In today’s update, we look at comprehensive EeSea data, showing that the global container shipping capacity is down 11% in April. In the US, a Massachusetts congressional delegation is pushing Agriculture Secretary Sonny Perdue to provide direct financial relief to Massachusetts cranberry farmers, while Texas specialty crop producers suffer severe disruptions as well.
In Africa, banana farmers in Kenya’s Taveta sub-county are reporting losses running into millions of shillings as thousands of acres of banana crop waste away. Also, Myanmar fruit traders are upset that their lorries carrying fruit sit for days during Chinese inspections.
On a lighter note, look at our item on currently out-of-work gym owners in Thailand, selling durians in quite a special way.
EeSea data: Container shipping capacity down 11% in April
New analysis conducted by maritime intelligence company eeSea has revealed the extent of the impact of COVID-19 on global container shipping capacity.
According to the latest data – updated daily – a total of 302 of 2,693 sailings, or 11%, have been cancelled in May on all the main line trades.
In the first six months of 2020, a total of 1,675 sailings have been cancelled, or 11%; which comes out at 13% for 2M, 17% for Ocean Alliance and 17% for THE Alliance, while only 8% of non-alliance sailings have been cancelled.
However, the number of sailings alone only tells part of the story. Commenting on the numbers, Simon Sundboell, CEO and Founder of eeSea, said: “Understandably, ‘blank sailings’ are the talk of the town among container shipping and supply chain professionals these days. But to truly understand the impact, you need to look beyond the daily trickle of carrier advisories and the number of cancelled sailings. Instead, you need to look at the reduction of container shipping capacity and the pattern that is forming for the weeks and months ahead.”
US delegation pushes for relief Massachusetts cranberry farmers
Much of the Massachusetts congressional delegation is pushing U.S. Agriculture Secretary Sonny Perdue to provide direct financial relief to Massachusetts cranberry farmers. They are also pushing for the federal government to buy up surplus supplies of cranberry juice.
In a letter to Perdue, members of the delegation said cranberries were a $99.8 million industry that supported nearly 7,000 jobs as of 2015, and urged the U.S. Department of Agriculture to utilize all programs at its disposal to help cranberry farmers.
"While the COVID-19 pandemic continues to threaten jobs and local economies across the country, with some economist reportedly expecting that 'by the end of the month, more than 20 million people will have been thrown out of work, pushing the unemployment rate toward 15 percent,' it is critical that our cranberry growers have the resources they need to keep staff employed on local farms," they wrote in the letter.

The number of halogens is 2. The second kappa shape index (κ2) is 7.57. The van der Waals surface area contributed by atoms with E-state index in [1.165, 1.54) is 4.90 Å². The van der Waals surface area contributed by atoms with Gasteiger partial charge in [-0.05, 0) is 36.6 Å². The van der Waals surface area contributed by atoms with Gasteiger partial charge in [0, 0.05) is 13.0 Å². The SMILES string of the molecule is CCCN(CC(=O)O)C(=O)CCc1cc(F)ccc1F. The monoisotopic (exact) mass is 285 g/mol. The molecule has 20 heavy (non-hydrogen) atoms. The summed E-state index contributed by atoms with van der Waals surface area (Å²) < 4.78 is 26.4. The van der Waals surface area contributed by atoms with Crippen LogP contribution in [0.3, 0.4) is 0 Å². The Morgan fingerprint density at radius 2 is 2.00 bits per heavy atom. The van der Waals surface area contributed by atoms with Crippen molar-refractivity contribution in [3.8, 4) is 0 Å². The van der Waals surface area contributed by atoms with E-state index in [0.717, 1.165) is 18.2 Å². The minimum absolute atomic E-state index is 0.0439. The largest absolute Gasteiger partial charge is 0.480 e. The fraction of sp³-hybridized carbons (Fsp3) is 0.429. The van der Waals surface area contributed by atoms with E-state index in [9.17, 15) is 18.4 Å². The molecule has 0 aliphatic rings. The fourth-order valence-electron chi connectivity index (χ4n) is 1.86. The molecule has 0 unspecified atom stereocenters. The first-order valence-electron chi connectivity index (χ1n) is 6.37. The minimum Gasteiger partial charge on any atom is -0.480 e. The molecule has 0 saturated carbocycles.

Texas specialty crop producers suffer disruptions
Specialty crop producers in the Rio Grande Valley are facing significant problems due to COVID-19 disruptions and market losses, said a Texas A&M AgriLife Extension Service expert. Luis Ribera, Ph.D., AgriLife Extension economist, College Station, said specialty crops are being destroyed because they have no place to go, and prices have dropped due to high supplies and much lower demand.
Ribera said specialty crops ranging from citrus to onions have taken a hit during the COVID-19 pandemic. But how much remains to be seen. He and other Texas A&M AgriLife Research and AgriLife Extension experts are putting together a report focused on the potential economic impact of the virus on Texas agriculture producers.
Like many other agriculture sectors, the virus has disrupted traditional supply lines and market demands. The closure of schools and demand reduction by restaurants has put some commercial specialty crops, including fruits and vegetables, in a tough spot.
“Some fresh fruits and vegetables don’t have a home to go to,” he said. “These are highly perishable products with reduced to no outlets. They can’t be stored, and prices are very low. At a certain point prices become so low the crops aren’t worth harvesting, so they disk it under.”
Dale Murden, a grower and president of Texas Citrus Mutual in Mission, said it’s too early to tell the extent of losses to Texas specialty crop producers, but changes in markets like schools and restaurants have hurt. He suspects citrus is faring better than some crops but not being able to provide schools with juices for breakfast was a big blow to the industry.
Troubles for banana farming in Taveta, Kenya
Banana farmers in Taveta sub-county are reporting losses running into millions of shillings as thousands of acres of banana crop waste away following the closure of Kongowea Market and hotels in Mombasa County after the outbreak of coronavirus pandemic.
The situation is so bad that while some farmers are said to be feeding their bananas to animals, others have given up and are leaving ripe bananas to rot away in their farms.
The number of banana farmers in Taveta run into thousands. The Taita-Taveta Bananas cooperative society has approximately 300 farmers while a larger number of farmers were private producers not affiliated to any organized association. Before the Corona outbreak, the farmers supplied Kongowea market and hotels with an average daily delivery load of 30 tonnes of bananas. The supplies sometimes could go higher if there was a production glut.